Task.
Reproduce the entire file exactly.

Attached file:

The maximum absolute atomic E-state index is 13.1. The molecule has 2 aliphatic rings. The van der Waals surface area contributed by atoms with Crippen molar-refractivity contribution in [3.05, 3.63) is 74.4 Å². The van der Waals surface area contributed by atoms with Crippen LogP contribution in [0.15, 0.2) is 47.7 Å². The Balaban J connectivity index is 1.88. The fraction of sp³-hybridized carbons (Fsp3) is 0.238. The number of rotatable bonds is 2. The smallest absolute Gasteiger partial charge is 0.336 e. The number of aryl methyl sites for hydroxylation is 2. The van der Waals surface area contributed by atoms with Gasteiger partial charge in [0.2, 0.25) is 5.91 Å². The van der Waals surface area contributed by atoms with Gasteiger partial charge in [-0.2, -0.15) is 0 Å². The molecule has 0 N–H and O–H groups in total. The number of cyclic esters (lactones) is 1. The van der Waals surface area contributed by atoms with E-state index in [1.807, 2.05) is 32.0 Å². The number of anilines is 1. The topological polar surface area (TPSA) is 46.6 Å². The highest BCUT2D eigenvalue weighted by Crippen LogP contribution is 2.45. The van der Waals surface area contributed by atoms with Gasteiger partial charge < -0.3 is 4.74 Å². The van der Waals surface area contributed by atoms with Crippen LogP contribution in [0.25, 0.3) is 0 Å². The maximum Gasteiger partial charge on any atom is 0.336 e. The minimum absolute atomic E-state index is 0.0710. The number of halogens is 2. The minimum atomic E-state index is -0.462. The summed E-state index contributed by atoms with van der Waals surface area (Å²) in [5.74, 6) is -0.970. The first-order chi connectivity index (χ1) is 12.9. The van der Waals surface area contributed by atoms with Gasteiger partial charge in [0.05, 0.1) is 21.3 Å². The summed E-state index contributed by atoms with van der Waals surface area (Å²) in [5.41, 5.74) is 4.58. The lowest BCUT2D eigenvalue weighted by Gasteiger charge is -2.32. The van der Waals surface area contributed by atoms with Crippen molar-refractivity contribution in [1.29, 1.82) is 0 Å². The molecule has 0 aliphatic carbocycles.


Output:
The maximum absolute atomic E-state index is 13.1. The molecule has 2 aliphatic rings. The van der Waals surface area contributed by atoms with Crippen molar-refractivity contribution in [3.05, 3.63) is 74.4 Å². The van der Waals surface area contributed by atoms with Crippen LogP contribution in [0.15, 0.2) is 47.7 Å². The Balaban J connectivity index is 1.88. The fraction of sp³-hybridized carbons (Fsp3) is 0.238. The number of rotatable bonds is 2. The smallest absolute Gasteiger partial charge is 0.336 e. The number of aryl methyl sites for hydroxylation is 2. The van der Waals surface area contributed by atoms with Gasteiger partial charge in [0.2, 0.25) is 5.91 Å². The van der Waals surface area contributed by atoms with Gasteiger partial charge in [-0.2, -0.15) is 0 Å². The molecule has 0 N–H and O–H groups in total. The number of cyclic esters (lactones) is 1. The van der Waals surface area contributed by atoms with E-state index in [1.807, 2.05) is 32.0 Å². The number of anilines is 1. The topological polar surface area (TPSA) is 46.6 Å². The highest BCUT2D eigenvalue weighted by Crippen LogP contribution is 2.45. The van der Waals surface area contributed by atoms with Gasteiger partial charge < -0.3 is 4.74 Å². The van der Waals surface area contributed by atoms with Crippen LogP contribution in [0.25, 0.3) is 0 Å². The maximum Gasteiger partial charge on any atom is 0.336 e. The minimum absolute atomic E-state index is 0.0710. The number of halogens is 2. The minimum atomic E-state index is -0.462. The summed E-state index contributed by atoms with van der Waals surface area (Å²) in [5.74, 6) is -0.970. The first-order chi connectivity index (χ1) is 12.9. The van der Waals surface area contributed by atoms with Gasteiger partial charge in [0.05, 0.1) is 21.3 Å². The summed E-state index contributed by atoms with van der Waals surface area (Å²) in [5.41, 5.74) is 4.58. The lowest BCUT2D eigenvalue weighted by Gasteiger charge is -2.32. The van der Waals surface area contributed by atoms with Crippen molar-refractivity contribution in [1.29, 1.82) is 0 Å². The molecule has 0 aliphatic carbocycles.